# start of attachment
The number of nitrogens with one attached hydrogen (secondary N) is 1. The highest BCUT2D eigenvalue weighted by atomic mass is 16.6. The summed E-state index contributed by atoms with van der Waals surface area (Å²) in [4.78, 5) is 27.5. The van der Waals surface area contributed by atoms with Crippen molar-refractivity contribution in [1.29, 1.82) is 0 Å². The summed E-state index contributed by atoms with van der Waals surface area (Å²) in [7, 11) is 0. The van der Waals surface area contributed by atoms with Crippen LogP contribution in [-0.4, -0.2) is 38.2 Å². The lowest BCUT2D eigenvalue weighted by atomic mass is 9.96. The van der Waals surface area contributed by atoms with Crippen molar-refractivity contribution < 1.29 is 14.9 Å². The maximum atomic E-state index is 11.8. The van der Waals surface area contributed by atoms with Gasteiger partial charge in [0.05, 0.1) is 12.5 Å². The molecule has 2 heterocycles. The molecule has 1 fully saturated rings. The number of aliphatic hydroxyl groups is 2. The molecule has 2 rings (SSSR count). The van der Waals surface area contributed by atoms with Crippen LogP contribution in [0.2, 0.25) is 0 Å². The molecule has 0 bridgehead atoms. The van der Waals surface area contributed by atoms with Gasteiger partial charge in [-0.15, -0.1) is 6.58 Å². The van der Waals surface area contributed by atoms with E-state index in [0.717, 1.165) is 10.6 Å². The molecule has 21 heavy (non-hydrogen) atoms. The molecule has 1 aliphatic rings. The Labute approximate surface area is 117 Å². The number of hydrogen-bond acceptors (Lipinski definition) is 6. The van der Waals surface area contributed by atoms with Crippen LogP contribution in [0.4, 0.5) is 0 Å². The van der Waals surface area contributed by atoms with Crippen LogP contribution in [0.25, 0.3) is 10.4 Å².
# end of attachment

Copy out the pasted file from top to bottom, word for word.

The number of nitrogens with one attached hydrogen (secondary N) is 1. The highest BCUT2D eigenvalue weighted by atomic mass is 16.6. The summed E-state index contributed by atoms with van der Waals surface area (Å²) in [4.78, 5) is 27.5. The van der Waals surface area contributed by atoms with Crippen molar-refractivity contribution in [1.29, 1.82) is 0 Å². The summed E-state index contributed by atoms with van der Waals surface area (Å²) in [7, 11) is 0. The van der Waals surface area contributed by atoms with Crippen LogP contribution in [-0.4, -0.2) is 38.2 Å². The lowest BCUT2D eigenvalue weighted by atomic mass is 9.96. The van der Waals surface area contributed by atoms with Crippen molar-refractivity contribution < 1.29 is 14.9 Å². The maximum atomic E-state index is 11.8. The van der Waals surface area contributed by atoms with Gasteiger partial charge in [0.05, 0.1) is 12.5 Å². The molecule has 2 heterocycles. The molecule has 1 fully saturated rings. The number of aliphatic hydroxyl groups is 2. The molecule has 2 rings (SSSR count). The van der Waals surface area contributed by atoms with Crippen LogP contribution in [0.2, 0.25) is 0 Å². The molecule has 0 bridgehead atoms. The van der Waals surface area contributed by atoms with Gasteiger partial charge in [-0.15, -0.1) is 6.58 Å². The van der Waals surface area contributed by atoms with E-state index in [0.717, 1.165) is 10.6 Å². The molecule has 21 heavy (non-hydrogen) atoms. The molecule has 1 aliphatic rings. The Labute approximate surface area is 117 Å². The number of hydrogen-bond acceptors (Lipinski definition) is 6. The van der Waals surface area contributed by atoms with Crippen LogP contribution in [0.4, 0.5) is 0 Å². The van der Waals surface area contributed by atoms with Crippen LogP contribution in [0.25, 0.3) is 10.4 Å².